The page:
Plaintiff's proposed amendment is -- at least as to the state law claims -- futile. Furthermore, the filing of a second amended complaint before the Court completes and issues its decision on Defendants' motion to dismiss would moot that motion and effectively nullify the work that has gone into arguing and deciding the motion, causing undue delay and undue prejudice to Sandia. Defendants' respectfully request that the Court deny Plaintiff leave to amend her complaint until after a decision is issued on Defendants' motion to dismiss, and in no event should it be granted with regard to state law claims that Sandia has already identified as defective.

          Motion for Leave to Substitute Second Amended Complaint Response at 3.

         5. The Motion for Leave to Substitute Second Amended Complaint Reply.

         Benavidez replied to the Motion for Leave to Substitute Second Amended Complaint Response with the Plaintiff's Reply to Defendant's Response to Plaintiff's Motion for Leave to Amend Complaint, filed March 21, 2016 (Doc. 43)(“Motion for Leave to Substitute Second Amended Complaint Reply”). The Motion for Leave to Substitute Second Amended Complaint Reply offers a path forward for the Court, stating initially that the “Plaintiff is attempting to comply with Court's Scheduling Order [Doc. 35] deadline by moving to amend the pleadings and to join additional parties in compliance with Fed.R.Civ.P. 15(a).” Motion for Leave to Substitute Second Amended Complaint Reply at 1. Accordingly, the Motion for Leave to Substitute Second Amended Complaint Reply explains that the

Plaintiff's deadline to move to amend the pleadings and to join additional parties is April 30, 2016. The three (3) proposed joining plaintiffs had a deadline to file an appeal from the Human Rights Department or the Employee Equal Opportunity Commission before February 24, 2016 and February 30, 2016, and therefore it is critical that this Court grant Plaintiff's motion for leave to amend to adjoin these additional three (3) plaintiffs. If the Court does not grant Plaintiff's motion to amend the complaint the three (3) additional Plaintiffs' will be forced to file a new lawsuit and bring Defendant into separate proceedings and waste the Court's valuable time and resources.

         Motion for Leave to Substitute Second Amended Complaint Reply at 2. Thus, according to the Motion for Leave to Substitute Second Amended Complaint Reply, Benavidez will, “[u]pon the Court's decision on Defendants' motion to dismiss, . . . again amend their second amended complaint to properly reflect the court's decision if it alters the ability to bring any of the claims.” Motion for Leave to Substitute Second Amended Complaint Reply at 2. Benavidez also provides that the “[p]roposed Joining Plaintiffs request this Court to allow them to pursue their right to adjoin and appeal their decisions of the Employee Equal Opportunity Commission and the Human Rights Department.” Motion for Leave to Substitute Second Amended Complaint Reply at 2.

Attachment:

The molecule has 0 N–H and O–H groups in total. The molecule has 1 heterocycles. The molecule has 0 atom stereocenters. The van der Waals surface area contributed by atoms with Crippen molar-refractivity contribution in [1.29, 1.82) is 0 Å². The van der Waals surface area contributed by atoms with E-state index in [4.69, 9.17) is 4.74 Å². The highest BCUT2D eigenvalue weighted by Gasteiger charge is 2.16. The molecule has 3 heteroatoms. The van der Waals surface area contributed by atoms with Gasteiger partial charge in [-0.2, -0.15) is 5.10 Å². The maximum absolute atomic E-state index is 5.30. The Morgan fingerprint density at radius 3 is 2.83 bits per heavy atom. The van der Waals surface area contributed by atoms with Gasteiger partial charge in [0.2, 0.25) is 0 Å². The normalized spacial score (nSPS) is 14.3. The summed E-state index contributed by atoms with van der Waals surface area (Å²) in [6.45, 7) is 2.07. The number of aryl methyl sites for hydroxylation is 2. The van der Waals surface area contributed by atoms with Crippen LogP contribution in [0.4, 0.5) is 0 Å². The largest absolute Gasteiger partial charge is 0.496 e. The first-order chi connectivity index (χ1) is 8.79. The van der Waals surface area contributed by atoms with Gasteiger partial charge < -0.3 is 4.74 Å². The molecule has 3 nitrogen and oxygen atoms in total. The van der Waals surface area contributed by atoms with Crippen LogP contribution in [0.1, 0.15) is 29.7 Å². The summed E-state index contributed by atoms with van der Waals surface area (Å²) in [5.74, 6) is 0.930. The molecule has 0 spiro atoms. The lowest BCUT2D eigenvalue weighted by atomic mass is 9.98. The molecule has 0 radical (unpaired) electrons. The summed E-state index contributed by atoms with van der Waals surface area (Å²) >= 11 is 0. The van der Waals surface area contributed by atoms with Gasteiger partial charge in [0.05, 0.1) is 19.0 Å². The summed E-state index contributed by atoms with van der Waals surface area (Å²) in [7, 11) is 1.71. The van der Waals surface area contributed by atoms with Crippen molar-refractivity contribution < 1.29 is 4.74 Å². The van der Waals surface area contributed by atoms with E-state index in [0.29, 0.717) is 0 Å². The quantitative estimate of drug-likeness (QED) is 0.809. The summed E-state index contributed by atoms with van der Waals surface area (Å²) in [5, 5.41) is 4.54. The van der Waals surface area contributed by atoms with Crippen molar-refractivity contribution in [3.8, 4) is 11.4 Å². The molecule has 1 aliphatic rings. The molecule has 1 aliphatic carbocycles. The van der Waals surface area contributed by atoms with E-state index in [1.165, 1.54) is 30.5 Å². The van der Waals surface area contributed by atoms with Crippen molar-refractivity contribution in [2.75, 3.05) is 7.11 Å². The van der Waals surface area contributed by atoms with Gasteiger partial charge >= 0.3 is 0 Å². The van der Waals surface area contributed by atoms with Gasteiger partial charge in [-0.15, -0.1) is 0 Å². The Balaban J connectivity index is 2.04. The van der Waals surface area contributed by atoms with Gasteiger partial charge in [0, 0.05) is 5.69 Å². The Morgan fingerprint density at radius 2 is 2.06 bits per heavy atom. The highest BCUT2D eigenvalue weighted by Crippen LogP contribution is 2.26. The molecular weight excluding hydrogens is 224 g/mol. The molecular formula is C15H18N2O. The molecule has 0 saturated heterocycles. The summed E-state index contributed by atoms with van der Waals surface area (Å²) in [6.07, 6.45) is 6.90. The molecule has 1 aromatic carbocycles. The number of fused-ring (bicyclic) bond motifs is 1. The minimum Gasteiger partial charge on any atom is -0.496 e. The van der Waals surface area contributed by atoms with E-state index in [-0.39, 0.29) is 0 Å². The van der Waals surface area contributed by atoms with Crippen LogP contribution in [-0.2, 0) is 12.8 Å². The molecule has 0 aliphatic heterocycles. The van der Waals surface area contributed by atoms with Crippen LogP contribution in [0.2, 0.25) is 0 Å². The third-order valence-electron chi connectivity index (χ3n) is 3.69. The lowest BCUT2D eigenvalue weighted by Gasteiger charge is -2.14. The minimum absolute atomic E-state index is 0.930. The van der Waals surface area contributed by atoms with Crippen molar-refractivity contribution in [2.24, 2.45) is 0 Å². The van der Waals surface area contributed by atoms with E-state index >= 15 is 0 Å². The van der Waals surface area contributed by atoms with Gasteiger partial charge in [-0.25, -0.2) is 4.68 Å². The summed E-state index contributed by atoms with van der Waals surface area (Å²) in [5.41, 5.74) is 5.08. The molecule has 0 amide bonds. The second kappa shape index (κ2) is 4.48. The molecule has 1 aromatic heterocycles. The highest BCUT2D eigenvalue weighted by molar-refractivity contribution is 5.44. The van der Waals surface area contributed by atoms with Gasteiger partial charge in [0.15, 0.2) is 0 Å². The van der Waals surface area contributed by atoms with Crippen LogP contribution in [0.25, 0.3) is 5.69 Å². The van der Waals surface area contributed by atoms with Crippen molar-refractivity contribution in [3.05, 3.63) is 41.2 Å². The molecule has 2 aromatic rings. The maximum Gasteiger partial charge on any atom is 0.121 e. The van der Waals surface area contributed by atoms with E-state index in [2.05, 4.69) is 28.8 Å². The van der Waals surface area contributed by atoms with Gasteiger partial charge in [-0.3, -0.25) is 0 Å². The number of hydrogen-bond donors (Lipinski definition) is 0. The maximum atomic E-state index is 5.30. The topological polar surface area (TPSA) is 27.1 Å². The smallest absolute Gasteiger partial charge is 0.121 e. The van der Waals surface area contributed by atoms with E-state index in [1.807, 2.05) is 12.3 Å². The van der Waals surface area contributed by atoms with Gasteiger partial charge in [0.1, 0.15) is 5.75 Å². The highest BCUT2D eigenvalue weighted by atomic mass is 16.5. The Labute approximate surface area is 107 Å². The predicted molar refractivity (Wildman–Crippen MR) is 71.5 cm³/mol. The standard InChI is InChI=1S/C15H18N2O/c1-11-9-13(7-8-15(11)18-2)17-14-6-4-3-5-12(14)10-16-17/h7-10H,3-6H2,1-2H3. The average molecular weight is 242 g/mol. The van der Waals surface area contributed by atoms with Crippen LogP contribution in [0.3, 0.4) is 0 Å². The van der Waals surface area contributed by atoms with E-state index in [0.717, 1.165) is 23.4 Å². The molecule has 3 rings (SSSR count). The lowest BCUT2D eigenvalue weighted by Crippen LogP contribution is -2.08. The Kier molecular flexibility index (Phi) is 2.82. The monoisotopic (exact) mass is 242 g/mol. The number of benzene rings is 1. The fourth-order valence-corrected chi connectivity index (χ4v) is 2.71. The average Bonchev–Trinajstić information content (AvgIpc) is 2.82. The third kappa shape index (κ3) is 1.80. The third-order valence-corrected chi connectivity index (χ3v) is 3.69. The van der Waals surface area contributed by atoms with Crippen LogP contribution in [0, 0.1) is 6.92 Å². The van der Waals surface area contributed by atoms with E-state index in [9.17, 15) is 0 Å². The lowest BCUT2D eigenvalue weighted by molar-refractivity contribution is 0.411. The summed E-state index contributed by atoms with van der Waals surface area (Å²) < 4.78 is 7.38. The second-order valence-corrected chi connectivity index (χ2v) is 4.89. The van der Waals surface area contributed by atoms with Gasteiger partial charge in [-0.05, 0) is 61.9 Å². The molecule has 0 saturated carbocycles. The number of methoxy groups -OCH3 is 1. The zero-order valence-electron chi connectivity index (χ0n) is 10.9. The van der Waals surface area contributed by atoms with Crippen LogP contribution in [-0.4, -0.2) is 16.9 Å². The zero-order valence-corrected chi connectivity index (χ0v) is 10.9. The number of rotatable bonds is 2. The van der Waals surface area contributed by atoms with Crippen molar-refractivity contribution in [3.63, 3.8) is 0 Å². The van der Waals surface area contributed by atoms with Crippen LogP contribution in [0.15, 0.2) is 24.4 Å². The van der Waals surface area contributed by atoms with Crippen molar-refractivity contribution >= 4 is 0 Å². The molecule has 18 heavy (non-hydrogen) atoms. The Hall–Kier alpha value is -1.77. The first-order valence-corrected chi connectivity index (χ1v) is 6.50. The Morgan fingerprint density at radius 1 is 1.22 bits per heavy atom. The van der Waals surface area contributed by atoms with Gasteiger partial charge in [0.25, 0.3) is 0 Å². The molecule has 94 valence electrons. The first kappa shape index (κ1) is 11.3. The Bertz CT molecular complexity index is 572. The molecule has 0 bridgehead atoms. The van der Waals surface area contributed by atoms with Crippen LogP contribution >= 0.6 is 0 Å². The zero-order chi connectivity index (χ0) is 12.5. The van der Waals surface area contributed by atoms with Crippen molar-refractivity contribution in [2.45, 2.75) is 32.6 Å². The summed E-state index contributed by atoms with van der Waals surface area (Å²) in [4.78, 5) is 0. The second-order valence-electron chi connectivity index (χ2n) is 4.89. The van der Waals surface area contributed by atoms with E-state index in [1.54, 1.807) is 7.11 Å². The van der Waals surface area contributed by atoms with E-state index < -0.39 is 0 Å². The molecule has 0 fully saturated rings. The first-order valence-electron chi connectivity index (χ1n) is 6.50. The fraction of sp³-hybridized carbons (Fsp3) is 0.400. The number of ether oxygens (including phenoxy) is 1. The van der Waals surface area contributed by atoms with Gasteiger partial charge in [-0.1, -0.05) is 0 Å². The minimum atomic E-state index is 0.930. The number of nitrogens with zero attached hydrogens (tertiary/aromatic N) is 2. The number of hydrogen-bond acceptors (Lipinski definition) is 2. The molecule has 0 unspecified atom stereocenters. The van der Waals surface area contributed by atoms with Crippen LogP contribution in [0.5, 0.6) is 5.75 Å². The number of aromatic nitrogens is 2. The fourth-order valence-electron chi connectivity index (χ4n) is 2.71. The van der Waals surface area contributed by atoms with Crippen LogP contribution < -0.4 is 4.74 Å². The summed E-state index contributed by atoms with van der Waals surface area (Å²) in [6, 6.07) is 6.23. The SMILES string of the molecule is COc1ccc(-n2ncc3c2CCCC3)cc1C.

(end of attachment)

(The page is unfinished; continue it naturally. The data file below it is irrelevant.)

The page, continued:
6. The May 16, 2016, and June 23, 2016, Hearings.

         The Court held hearings on May 16, 2016, and June 23, 2016. See Transcript of Hearing, taken May 16, 2016 (“May Tr.”); Transcript of Hearing, taken June 23, 2016 (“June Tr.”). At the May 16, 2016, Hearing, the Court had not yet issued its Preemption MOO, so the Court suggested:

Since we've already argued the motion I've already given my inclination and think I know what I'm going to do is if I could just grant this motion for leave to amend the complaint and then whatever I say as to Ms. Benavidez in the motion to dismiss so we don't have to reinvent everything we've done, just apply that equally to Tucker and Gardener, and I think the big issue is going to be the intentional infliction of emotional distress and I probably am not going to find in too many employment context[s] and I did sit down and read the complaint here last night, I just am not certain I'm going to find it. But then I just enter an order, the opinion as to I can do it as to the amended complaint or I can just say it's going to apply to the amended complaint. But I'm wondering if maybe we can cut through that by assuring Sandia that they don't have to reargue this thing, whatever I say there I'll apply it to Tucker and Gardener, but go ahead and get the amended motion on file. But Ms. Berenson it's your motion if you wish to argue in support of it.

May Tr. at 3:11-4:7 (Court). Benavidez indicated, then explained, that they had added new facts to the Proposed Second Amended Complaint, and that they would be happy to have the Court allow them to file the Proposed Second Amended Complaint and then apply the Preemptive MOO, once it was filed, to that pleading as well. See May Tr. at 4:18-21 (Berenson). Even though all parties agreed with that proposal, Benavidez immediately backed away from that proposal and indicated that “it's just difficult because we've added so many more facts in regards to other plaintiffs as well. So it would be unjust for them to have a ruling” in this manner. May Tr. at 6:4-6 (Berenson). The Court agreed that its initial proposal thus would not work and instructed Benavidez to “make your own decision whether you want to file separate cases” given the proposed addition of new Plaintiffs, and